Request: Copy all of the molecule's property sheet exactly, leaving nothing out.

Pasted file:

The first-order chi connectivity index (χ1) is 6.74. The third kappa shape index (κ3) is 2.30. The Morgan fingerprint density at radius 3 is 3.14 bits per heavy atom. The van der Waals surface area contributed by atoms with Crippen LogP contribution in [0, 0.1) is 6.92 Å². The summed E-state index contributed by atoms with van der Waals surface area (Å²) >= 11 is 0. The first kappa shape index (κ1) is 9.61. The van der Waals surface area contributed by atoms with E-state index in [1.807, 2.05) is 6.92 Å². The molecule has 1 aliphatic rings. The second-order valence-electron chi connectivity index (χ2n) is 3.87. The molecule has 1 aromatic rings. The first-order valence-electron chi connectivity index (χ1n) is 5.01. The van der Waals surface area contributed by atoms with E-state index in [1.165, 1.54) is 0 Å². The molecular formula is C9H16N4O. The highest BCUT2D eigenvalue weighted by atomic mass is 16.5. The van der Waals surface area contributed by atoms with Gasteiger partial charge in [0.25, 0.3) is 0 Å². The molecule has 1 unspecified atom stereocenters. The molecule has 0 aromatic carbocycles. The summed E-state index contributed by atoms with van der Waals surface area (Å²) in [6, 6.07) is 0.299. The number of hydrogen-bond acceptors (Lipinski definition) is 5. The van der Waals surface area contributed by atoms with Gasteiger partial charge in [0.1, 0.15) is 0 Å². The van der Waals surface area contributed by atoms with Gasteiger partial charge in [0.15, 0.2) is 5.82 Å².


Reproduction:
The first-order chi connectivity index (χ1) is 6.74. The third kappa shape index (κ3) is 2.30. The Morgan fingerprint density at radius 3 is 3.14 bits per heavy atom. The van der Waals surface area contributed by atoms with Crippen LogP contribution in [0, 0.1) is 6.92 Å². The summed E-state index contributed by atoms with van der Waals surface area (Å²) >= 11 is 0. The first kappa shape index (κ1) is 9.61. The van der Waals surface area contributed by atoms with E-state index in [1.807, 2.05) is 6.92 Å². The molecule has 1 aliphatic rings. The second-order valence-electron chi connectivity index (χ2n) is 3.87. The molecule has 1 aromatic rings. The first-order valence-electron chi connectivity index (χ1n) is 5.01. The van der Waals surface area contributed by atoms with E-state index in [1.165, 1.54) is 0 Å². The molecular formula is C9H16N4O. The highest BCUT2D eigenvalue weighted by atomic mass is 16.5. The van der Waals surface area contributed by atoms with Gasteiger partial charge in [0.25, 0.3) is 0 Å². The molecule has 1 unspecified atom stereocenters. The molecule has 0 aromatic carbocycles. The summed E-state index contributed by atoms with van der Waals surface area (Å²) in [6, 6.07) is 0.299. The number of hydrogen-bond acceptors (Lipinski definition) is 5. The van der Waals surface area contributed by atoms with Gasteiger partial charge in [0.1, 0.15) is 0 Å². The van der Waals surface area contributed by atoms with Gasteiger partial charge in [0.15, 0.2) is 5.82 Å².